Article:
IBM aims to scale quantum computing with new center, 53-qubit system

With the fleet expansion, IBM is hoping to build out the ecosystem for quantum computing research and commercial applications.

IBM opens a new Quantum Computation Center Dr. Robert Sutor, vice president of IBM Q Strategy and Ecosystem at IBM Research, tells Tonya Hall that 14 new quantum computers will be available for business, research, and learning. Read more: https://zd.net/309XY8n

IBM launched a new 53-qubit quantum computer along with a new quantum computing center in New York State. The center will house 14 quantum computers.

With the fleet expansion, IBM is hoping to build out the ecosystem for quantum computing research and commercial applications. The IBM Quantum Computational Center will have five 20-qubit systems with a Quantum Volume of 16 and then the new 53-qubit system. Quantum Volume refers to the compute power of a quantum computer.

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IBM said the 53-qubit system will be available in mid-October and includes a series improvements including a processor design that reduces cross-talk and allows users to explore how algorithms scale to larger qubit systems. The system also has more compact custom electronics to reduce error rates.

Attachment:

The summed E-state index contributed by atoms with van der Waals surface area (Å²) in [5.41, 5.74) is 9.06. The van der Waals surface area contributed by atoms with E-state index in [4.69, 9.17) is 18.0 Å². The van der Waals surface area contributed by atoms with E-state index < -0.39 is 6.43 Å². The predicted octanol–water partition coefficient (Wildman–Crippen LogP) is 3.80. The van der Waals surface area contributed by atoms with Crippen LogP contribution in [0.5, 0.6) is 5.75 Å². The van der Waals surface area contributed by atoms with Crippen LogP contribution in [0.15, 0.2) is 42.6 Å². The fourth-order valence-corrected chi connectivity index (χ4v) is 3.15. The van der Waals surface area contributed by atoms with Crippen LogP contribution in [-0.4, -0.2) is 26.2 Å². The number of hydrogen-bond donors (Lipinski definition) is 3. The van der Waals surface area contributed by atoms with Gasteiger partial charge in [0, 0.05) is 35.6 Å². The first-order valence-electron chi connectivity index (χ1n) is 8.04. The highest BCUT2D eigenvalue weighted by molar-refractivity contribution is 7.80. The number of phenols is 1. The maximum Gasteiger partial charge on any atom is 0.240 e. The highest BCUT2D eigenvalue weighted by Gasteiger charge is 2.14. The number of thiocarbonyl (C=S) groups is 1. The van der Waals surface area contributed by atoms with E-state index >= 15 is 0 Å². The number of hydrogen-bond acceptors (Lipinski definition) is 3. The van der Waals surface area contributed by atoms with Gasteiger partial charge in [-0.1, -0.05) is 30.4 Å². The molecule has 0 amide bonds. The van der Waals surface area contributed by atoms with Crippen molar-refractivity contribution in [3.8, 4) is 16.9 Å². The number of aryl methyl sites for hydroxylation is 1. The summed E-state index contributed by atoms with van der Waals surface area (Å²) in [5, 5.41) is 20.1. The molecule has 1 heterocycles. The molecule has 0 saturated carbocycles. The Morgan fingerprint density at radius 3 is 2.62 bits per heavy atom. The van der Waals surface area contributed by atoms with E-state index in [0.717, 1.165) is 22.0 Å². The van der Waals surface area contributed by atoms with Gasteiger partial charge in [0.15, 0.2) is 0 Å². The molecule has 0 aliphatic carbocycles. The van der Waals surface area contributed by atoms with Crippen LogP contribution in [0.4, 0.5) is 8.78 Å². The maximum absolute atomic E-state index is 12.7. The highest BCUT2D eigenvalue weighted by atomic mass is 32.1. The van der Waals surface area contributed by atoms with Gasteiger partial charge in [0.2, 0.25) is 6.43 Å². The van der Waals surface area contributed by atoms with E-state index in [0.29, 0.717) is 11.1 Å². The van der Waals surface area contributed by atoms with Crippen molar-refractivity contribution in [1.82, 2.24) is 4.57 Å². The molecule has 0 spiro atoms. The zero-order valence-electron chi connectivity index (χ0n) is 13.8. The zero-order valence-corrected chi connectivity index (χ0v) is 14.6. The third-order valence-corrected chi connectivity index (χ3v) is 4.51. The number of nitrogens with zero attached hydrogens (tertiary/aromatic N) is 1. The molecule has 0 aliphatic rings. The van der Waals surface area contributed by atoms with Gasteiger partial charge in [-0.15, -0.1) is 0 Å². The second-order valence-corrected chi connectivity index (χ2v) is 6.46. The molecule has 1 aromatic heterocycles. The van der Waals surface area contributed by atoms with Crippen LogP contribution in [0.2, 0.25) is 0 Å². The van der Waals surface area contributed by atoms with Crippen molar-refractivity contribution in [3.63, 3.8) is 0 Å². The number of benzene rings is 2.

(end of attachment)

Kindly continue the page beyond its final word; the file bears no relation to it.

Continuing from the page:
For now, quantum computing remains largely experimental, but IBM did note that more than 14 million experiments have been run through its cloud service since 2016. IBM also has more than 150,000 registered users in its quantum computing community.

Big Blue's quantum computing center is designed for commercial use cases and reliable operations with 95% availability. Quantum systems have challenges with cooling as well as maintenance. At CES 2019, IBM outlined its latest Q System One and showed off hardware designs for the system. Most quantum computing applications are likely to be consumed as a cloud service through multiple clouds.  IBM has also moved to expand its partnerships with academic institutions

By popularizing quantum computing, IBM is chasing so-called Quantum Advantage, a state where quantum systems can solve real-world problems. IBM has quantum partnerships with 80 commercial enterprises, academic institutions, and research labs.

Also: What a quantum computer is, and why it needs to be moreQuantum computers will break encryption | Intel offers AI breakthrough in quantum computing | Quantum as a service: How to productize a hole in space and time

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